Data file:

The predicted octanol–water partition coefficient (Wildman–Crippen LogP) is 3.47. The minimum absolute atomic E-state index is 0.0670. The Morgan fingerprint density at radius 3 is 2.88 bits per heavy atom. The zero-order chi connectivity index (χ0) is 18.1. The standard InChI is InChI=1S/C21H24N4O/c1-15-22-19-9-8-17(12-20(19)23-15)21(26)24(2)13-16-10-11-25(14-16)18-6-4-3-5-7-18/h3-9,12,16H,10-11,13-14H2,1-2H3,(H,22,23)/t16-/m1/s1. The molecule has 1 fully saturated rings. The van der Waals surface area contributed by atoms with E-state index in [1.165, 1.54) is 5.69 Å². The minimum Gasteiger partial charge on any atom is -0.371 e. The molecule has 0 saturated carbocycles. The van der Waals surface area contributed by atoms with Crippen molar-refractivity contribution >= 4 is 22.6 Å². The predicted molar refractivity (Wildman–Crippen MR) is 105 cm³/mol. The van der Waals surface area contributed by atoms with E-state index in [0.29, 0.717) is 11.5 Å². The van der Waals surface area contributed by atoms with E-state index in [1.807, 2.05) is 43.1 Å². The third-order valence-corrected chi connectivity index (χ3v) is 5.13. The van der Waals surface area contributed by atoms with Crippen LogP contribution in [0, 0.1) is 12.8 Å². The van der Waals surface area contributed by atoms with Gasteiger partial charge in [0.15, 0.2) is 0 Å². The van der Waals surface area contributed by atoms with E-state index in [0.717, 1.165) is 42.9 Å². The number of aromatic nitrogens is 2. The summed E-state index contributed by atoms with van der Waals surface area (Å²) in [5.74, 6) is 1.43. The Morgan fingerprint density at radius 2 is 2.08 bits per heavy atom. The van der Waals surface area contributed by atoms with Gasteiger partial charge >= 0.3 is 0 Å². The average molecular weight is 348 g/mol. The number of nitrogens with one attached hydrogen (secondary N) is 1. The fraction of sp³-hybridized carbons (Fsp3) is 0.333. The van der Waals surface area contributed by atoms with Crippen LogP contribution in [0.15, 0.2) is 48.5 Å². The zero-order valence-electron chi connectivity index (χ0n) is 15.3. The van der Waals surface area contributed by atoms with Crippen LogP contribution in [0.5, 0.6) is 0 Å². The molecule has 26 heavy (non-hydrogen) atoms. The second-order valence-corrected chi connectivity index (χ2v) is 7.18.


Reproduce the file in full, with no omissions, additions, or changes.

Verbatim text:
The predicted octanol–water partition coefficient (Wildman–Crippen LogP) is 3.47. The minimum absolute atomic E-state index is 0.0670. The Morgan fingerprint density at radius 3 is 2.88 bits per heavy atom. The zero-order chi connectivity index (χ0) is 18.1. The standard InChI is InChI=1S/C21H24N4O/c1-15-22-19-9-8-17(12-20(19)23-15)21(26)24(2)13-16-10-11-25(14-16)18-6-4-3-5-7-18/h3-9,12,16H,10-11,13-14H2,1-2H3,(H,22,23)/t16-/m1/s1. The molecule has 1 fully saturated rings. The van der Waals surface area contributed by atoms with E-state index in [1.165, 1.54) is 5.69 Å². The minimum Gasteiger partial charge on any atom is -0.371 e. The molecule has 0 saturated carbocycles. The van der Waals surface area contributed by atoms with Crippen molar-refractivity contribution >= 4 is 22.6 Å². The predicted molar refractivity (Wildman–Crippen MR) is 105 cm³/mol. The van der Waals surface area contributed by atoms with E-state index in [0.29, 0.717) is 11.5 Å². The van der Waals surface area contributed by atoms with E-state index in [1.807, 2.05) is 43.1 Å². The third-order valence-corrected chi connectivity index (χ3v) is 5.13. The van der Waals surface area contributed by atoms with Crippen LogP contribution in [0, 0.1) is 12.8 Å². The van der Waals surface area contributed by atoms with Gasteiger partial charge in [0.15, 0.2) is 0 Å². The van der Waals surface area contributed by atoms with E-state index in [0.717, 1.165) is 42.9 Å². The number of aromatic nitrogens is 2. The summed E-state index contributed by atoms with van der Waals surface area (Å²) in [5.74, 6) is 1.43. The Morgan fingerprint density at radius 2 is 2.08 bits per heavy atom. The van der Waals surface area contributed by atoms with Gasteiger partial charge >= 0.3 is 0 Å². The average molecular weight is 348 g/mol. The number of nitrogens with one attached hydrogen (secondary N) is 1. The fraction of sp³-hybridized carbons (Fsp3) is 0.333. The van der Waals surface area contributed by atoms with Crippen LogP contribution in [0.15, 0.2) is 48.5 Å². The zero-order valence-electron chi connectivity index (χ0n) is 15.3. The van der Waals surface area contributed by atoms with Crippen LogP contribution in [0.5, 0.6) is 0 Å². The molecule has 26 heavy (non-hydrogen) atoms. The second-order valence-corrected chi connectivity index (χ2v) is 7.18.